Until then some memorable photographs are waiting to be created.

 

Railfanning and Minor League Hockey

November 29, 2020

Few people in Northeast Ohio have probably heard of the Mentor Ice Breakers, a minor league hockey franchise in Mentor that shut down recently after playing just two seasons.

The Ice Breakers were in the Federal Prospects Hockey League and played their games in the small, but intimate Mentor Civic Center.

Ed Ribinskas, Marty Surdyk and I attended a pair of Ice Breaker games in March 2019.

Both games faced off on a Sunday afternoon and afterwards we went out to dinner at a local restaurant before heading home.

I’ll always associate watching the Ice Breakers play with railfanning before the games.

Ed and I went out before the first game, getting as far east as Albion, Pennsylvania, after chasing a train there from Conneaut on the former Bessemer & Lake Erie.

Marty joined us for some railfanning before the second game on a day that featured dramatic winter weather even though it was officially spring.

It had rained and then snowed overnight, leaving a coating of white on nearly everything.

We caught quite a few trains that day on the CSX Erie West Subdivision and the NS Lake Erie District, including a work train with a caboose.

Ice Breakers owner Dan Moon told the News-Herald that he and business partner Chris Brynarski lost more than $500,000 operating the team during its two-year existence.

Although they thought about suspending operations for the 2020-2021 season as two other teams in the league have done, after looking into it they decided it wasn’t financially feasible.

Ed and his wife, Ursula, attended several Ice Breakers games including what turned out to be the final one played before the COVID-19 pandemic hit last March and shut down the league.

“I’m glad we had the chance to see a few games while they existed,” he wrote in an email. “I know Ursula and myself enjoyed it very much.

“[I] never would have realized the game I saw with Marty back in March would be the last game the team would play.”

In the top image, CSX westbound intermodal train Q009 kicks up some snow as it passes through a winter wonderland near Unionville on March 31, 2019.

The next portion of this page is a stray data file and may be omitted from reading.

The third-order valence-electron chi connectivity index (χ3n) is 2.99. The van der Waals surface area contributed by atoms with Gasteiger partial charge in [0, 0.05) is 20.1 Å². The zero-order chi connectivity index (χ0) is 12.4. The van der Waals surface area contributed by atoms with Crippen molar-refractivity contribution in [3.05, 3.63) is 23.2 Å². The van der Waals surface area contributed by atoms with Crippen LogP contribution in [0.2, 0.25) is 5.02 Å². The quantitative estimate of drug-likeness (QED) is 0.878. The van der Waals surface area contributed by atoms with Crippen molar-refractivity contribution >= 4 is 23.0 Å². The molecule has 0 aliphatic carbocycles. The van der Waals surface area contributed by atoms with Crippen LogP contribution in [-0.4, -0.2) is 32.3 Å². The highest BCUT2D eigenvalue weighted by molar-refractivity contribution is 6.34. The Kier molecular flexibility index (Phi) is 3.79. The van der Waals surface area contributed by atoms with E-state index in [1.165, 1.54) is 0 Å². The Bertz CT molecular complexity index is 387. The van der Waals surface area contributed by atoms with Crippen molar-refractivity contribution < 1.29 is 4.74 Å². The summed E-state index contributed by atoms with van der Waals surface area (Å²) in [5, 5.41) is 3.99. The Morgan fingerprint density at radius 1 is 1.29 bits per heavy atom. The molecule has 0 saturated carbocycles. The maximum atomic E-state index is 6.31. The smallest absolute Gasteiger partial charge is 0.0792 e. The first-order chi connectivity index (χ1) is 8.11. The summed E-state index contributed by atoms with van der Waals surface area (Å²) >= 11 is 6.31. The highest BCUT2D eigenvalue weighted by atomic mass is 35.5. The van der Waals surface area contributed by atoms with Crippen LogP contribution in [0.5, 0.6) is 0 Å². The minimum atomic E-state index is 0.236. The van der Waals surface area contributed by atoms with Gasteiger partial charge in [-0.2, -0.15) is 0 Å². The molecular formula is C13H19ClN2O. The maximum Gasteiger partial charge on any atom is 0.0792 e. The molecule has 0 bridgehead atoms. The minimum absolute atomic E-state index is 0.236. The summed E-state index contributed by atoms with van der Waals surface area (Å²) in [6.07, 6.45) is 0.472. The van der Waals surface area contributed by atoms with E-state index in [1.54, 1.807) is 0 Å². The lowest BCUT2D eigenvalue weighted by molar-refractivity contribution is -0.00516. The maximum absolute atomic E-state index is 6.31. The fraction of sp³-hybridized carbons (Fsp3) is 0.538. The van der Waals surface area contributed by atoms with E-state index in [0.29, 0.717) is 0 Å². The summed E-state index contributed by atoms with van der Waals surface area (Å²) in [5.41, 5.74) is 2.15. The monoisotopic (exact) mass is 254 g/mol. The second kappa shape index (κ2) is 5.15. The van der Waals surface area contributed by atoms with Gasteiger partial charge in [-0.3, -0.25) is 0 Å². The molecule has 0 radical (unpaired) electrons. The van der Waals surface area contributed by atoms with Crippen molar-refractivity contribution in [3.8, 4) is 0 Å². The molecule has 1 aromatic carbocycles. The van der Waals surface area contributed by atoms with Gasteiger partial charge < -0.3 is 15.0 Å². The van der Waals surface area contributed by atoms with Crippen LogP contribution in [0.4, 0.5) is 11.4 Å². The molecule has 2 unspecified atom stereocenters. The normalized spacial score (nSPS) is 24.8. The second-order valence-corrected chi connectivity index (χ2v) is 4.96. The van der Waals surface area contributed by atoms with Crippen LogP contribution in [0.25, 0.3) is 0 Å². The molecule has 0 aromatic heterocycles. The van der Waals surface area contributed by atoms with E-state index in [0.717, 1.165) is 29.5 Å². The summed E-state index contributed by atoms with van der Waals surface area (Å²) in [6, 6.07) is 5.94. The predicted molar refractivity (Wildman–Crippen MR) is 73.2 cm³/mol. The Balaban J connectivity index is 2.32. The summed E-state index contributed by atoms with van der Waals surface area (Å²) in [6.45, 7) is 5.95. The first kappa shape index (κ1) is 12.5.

In the middle image, an eastbound CSX train led by a pair of Union Pacific units passes the Nickel Plate Road Berkshire-type steam locomotive on static display in Conneaut on March 10, 2019.

In the bottom image, the Ice Breakers celebrate after scoring the winning goal in a game that featured an improbable ending.

With a minute left in the game and the Danville (Illinois) Dashers holding a 7-5 lead, it looked like the home team would lose yet again.

But the Dashers committed two minor penalties and the Ice Breakers scored twice, including the game-tying goal with 4.5 seconds left to play.

In overtime, Mentor scored on a breakaway at the 1:04 mark to win in sudden death.

I don’t know if any of the Ice Breakers made or will ever make a National Hockey League roster, but they provided inexpensive entertainment on the two Sunday afternoons that I saw them play.

Article and Photographs by Craig Sanders

Snowy Day in Akron on the B&O

September 11, 2020

It’s snowing in downtown Akron as Baltimore & Ohio GP30 No. 6915 leads an eastbound past the Erie Lackawanna station in the late 1960s or early 1970s.

Trailing is another GP30 along with an F7B, F7B, and F7B.

As this image was posted in mid July a snow storm might be a welcome relief from temperatures in the 90s and a heat index in triple digits.

Photograph by Robert Farkas